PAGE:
On completion of treatment, a report will be sent back to your own dentist with details of treatment carried out including copies of xrays, the prognosis for the tooth, restorative recommendations and the need for a review  - usually after one year. Be sure to contact your endodontist if you have any questions or concerns regarding your treatment.

What Happens During Endodontic Treatment?

Local anaesthetic is always used in various techniques to achieve adequate anaesthesia. The treatment consists of three or four basic steps, but the number of visits will depend on your particular case. Most treatments take 2 visits; very occasionally 3 appointments are needed; this will all be dependant on the stage of infection/inflammation and degree of treatment difficulty. To us, it's more important to do it  to the best of our ability rather than to meet a specific time criteria.

Endodontic treatment involves the following steps:

1. The endodontist examines and x-rays the tooth, then administers local anaesthetic. After the tooth is numb, the endodontist places a small protective sheet called a “dental dam” over the area to isolate the tooth and keep it clean and free of saliva during the procedure. It's a bit like using drapes around an operation site.

 2. The endodontist makes an opening in the crown of the tooth. Very small instruments are used to clean the pulp from the pulp chamber and root canals and to shape the space for filling. Opening up the canals  ensures that cleaning fluids reach deep into the root dissolving any damaged soft tissue and bacteria.
3. After the space is thoroughly cleaned and shaped, the endodontist fills the root canals with a biocompatible material, usually a rubber-like material called “gutta-percha.” The gutta-percha is placed with an adhesive cement to ensure complete sealing of the root canals.  A hard antibacterial cement is placed  to seal the opening.
4. After the final visit with your endodontist, you may need return to your dentist to have a full or partial crown or other restoration placed on the tooth to protect and restore it to full function. If the tooth lacks sufficient structure to hold the restoration in place, your dentist may place a post inside the tooth. All this will have been discussed with you at the inital consultation but do ask for  the endodontist if you are unsre about  the specific restoration planned for your tooth.
Diagnosis and Treatment of Pain

Oral pain can often be difficult to pinpoint due of the vast network of nerves in the mouth and  the pain of a damaged or diseased tooth often is felt in another tooth and/or in the head, neck, or ear. An endodontist is a specialist in diagnosing and treating this type of pain.

Treatment of Traumatic Injuries

Pulp damage is sometimes caused by a blow to the mouth, and the endodontist specialises in treating these traumatic injuries. For example, a blow to a child's permanent tooth that is not fully developed can cause the root to stop growing. A procedure called apexification stimulates bone to be deposited at the end of the root which makes it possible to then save the tooth through a root canal procedure. An endodontist is specially trained in procedures for replanting teeth that have been knocked out of their sockets.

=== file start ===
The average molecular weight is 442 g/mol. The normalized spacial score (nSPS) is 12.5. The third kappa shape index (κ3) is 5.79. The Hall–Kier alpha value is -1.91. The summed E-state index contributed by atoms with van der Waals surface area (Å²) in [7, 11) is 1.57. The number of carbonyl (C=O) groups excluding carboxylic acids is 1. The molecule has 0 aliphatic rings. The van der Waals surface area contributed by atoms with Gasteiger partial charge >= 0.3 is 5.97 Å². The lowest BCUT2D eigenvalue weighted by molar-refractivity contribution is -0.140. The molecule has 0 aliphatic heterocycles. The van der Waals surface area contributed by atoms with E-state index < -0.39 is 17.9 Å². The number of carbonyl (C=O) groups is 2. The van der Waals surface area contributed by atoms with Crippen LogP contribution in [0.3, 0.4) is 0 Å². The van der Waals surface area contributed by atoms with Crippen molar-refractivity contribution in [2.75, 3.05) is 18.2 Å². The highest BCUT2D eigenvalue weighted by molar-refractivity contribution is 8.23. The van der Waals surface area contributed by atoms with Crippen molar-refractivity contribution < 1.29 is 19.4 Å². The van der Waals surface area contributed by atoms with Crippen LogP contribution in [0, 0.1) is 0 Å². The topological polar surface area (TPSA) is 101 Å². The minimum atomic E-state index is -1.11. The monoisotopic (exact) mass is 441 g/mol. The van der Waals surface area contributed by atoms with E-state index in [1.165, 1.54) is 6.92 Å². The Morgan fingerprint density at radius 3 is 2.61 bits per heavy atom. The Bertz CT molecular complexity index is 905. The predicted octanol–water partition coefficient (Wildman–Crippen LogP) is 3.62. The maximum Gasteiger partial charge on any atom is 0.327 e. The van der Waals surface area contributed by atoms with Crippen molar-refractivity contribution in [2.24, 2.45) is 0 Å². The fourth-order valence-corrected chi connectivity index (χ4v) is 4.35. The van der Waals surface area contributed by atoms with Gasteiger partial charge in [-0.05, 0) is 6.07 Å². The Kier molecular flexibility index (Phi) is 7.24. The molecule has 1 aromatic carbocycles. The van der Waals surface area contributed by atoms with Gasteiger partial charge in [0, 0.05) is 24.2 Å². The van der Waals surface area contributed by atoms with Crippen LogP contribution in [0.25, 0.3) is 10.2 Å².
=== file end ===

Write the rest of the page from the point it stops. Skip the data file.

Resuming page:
Sometimes, following trauma, particularly in children,  it may not be necessary to carry out root canal treatment immediately. Every effort  should be made to maintain a healthy pulp to allow the root to mature. Endodontists are trained to test and monitor such cases and know when  to intervene and which treatments to carry out.

Will I need to return to your practice for additional visits?

Once endodontic therapy is completed, your tooth may need to be examined periodically, usually after 12 months.  This allows us to make sure the tissue aroun the tip of the roots has healed or is healing properly.  You will be sent a reminder when we feel it is appropriate to re-evaluate the treated area.   Occasionally complete healing of a large abscess can take longer and  the practice will  reevaluate the tooth, if necessary, for several years.

Retreatment - Why do I need another endodontic procedure?

Occasionally a tooth that has undergone endodontic treatment fails to heal or pain continues despite therapy and may require retreatment; this can occur with any dental or medical procedure. A tooth may not heal as expected after initial treatment for a variety of reasons, but a simple way of explaining this is to say that problems persist either due to certain pathogenic bacteria surviving in the tooth or managing to get back in later. These causes are detailed below:

  • Narrow or curved canals were not treated during the initial procedure.
  • Complicated canal anatomy went undetected in the first procedure.
  • The placement of the crown or other restoration was delayed following the endodontic treatment.
  • The restoration did not prevent salivary contamination to the inside of the tooth.

In other cases, a new problem can jeopardise a tooth that was successfully treated. For example:

  • New decay can expose the root canal filling material to bacteria, causing a new infection in the tooth.
  • A loose, cracked or broken crown or filling can expose the tooth to new infection.
  • A tooth sustains a fracture
7 Chequers Drive
Prestwood, Great Missenden, Bucks HP16 9DU

0044(0)1494 891133
0044(0)1494 868624